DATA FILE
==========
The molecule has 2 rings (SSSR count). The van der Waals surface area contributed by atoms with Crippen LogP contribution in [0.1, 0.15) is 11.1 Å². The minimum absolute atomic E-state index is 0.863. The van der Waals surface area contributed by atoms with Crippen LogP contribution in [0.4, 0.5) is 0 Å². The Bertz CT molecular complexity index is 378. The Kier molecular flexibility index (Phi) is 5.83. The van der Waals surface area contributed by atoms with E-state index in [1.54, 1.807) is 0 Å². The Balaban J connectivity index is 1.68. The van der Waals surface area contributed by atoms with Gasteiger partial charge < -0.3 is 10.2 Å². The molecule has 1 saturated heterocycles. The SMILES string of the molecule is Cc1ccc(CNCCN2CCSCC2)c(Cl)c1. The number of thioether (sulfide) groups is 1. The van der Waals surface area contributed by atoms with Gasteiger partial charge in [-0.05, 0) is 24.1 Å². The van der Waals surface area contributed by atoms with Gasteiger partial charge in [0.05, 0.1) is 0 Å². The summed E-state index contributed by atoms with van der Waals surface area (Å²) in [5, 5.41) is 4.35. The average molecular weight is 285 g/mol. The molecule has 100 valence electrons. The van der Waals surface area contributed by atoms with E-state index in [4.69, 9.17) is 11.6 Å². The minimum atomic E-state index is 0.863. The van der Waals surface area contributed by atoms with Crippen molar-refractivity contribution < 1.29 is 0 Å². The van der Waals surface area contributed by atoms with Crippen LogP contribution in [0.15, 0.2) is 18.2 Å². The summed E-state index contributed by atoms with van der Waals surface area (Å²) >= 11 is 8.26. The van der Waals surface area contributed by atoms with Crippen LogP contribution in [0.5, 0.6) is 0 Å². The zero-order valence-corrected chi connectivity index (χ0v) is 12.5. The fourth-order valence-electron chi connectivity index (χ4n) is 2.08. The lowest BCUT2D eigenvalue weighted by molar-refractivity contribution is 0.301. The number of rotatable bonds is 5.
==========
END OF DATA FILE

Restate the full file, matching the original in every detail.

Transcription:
The molecule has 2 rings (SSSR count). The van der Waals surface area contributed by atoms with Crippen LogP contribution in [0.1, 0.15) is 11.1 Å². The minimum absolute atomic E-state index is 0.863. The van der Waals surface area contributed by atoms with Crippen LogP contribution in [0.4, 0.5) is 0 Å². The Bertz CT molecular complexity index is 378. The Kier molecular flexibility index (Phi) is 5.83. The van der Waals surface area contributed by atoms with E-state index in [1.54, 1.807) is 0 Å². The Balaban J connectivity index is 1.68. The van der Waals surface area contributed by atoms with Gasteiger partial charge < -0.3 is 10.2 Å². The molecule has 1 saturated heterocycles. The SMILES string of the molecule is Cc1ccc(CNCCN2CCSCC2)c(Cl)c1. The number of thioether (sulfide) groups is 1. The van der Waals surface area contributed by atoms with Gasteiger partial charge in [-0.05, 0) is 24.1 Å². The van der Waals surface area contributed by atoms with Gasteiger partial charge in [0.05, 0.1) is 0 Å². The summed E-state index contributed by atoms with van der Waals surface area (Å²) in [5, 5.41) is 4.35. The average molecular weight is 285 g/mol. The molecule has 100 valence electrons. The van der Waals surface area contributed by atoms with E-state index in [4.69, 9.17) is 11.6 Å². The minimum atomic E-state index is 0.863. The van der Waals surface area contributed by atoms with Crippen molar-refractivity contribution < 1.29 is 0 Å². The van der Waals surface area contributed by atoms with Crippen LogP contribution in [0.15, 0.2) is 18.2 Å². The summed E-state index contributed by atoms with van der Waals surface area (Å²) >= 11 is 8.26. The van der Waals surface area contributed by atoms with Crippen LogP contribution in [0.5, 0.6) is 0 Å². The zero-order valence-corrected chi connectivity index (χ0v) is 12.5. The fourth-order valence-electron chi connectivity index (χ4n) is 2.08. The lowest BCUT2D eigenvalue weighted by molar-refractivity contribution is 0.301. The number of rotatable bonds is 5.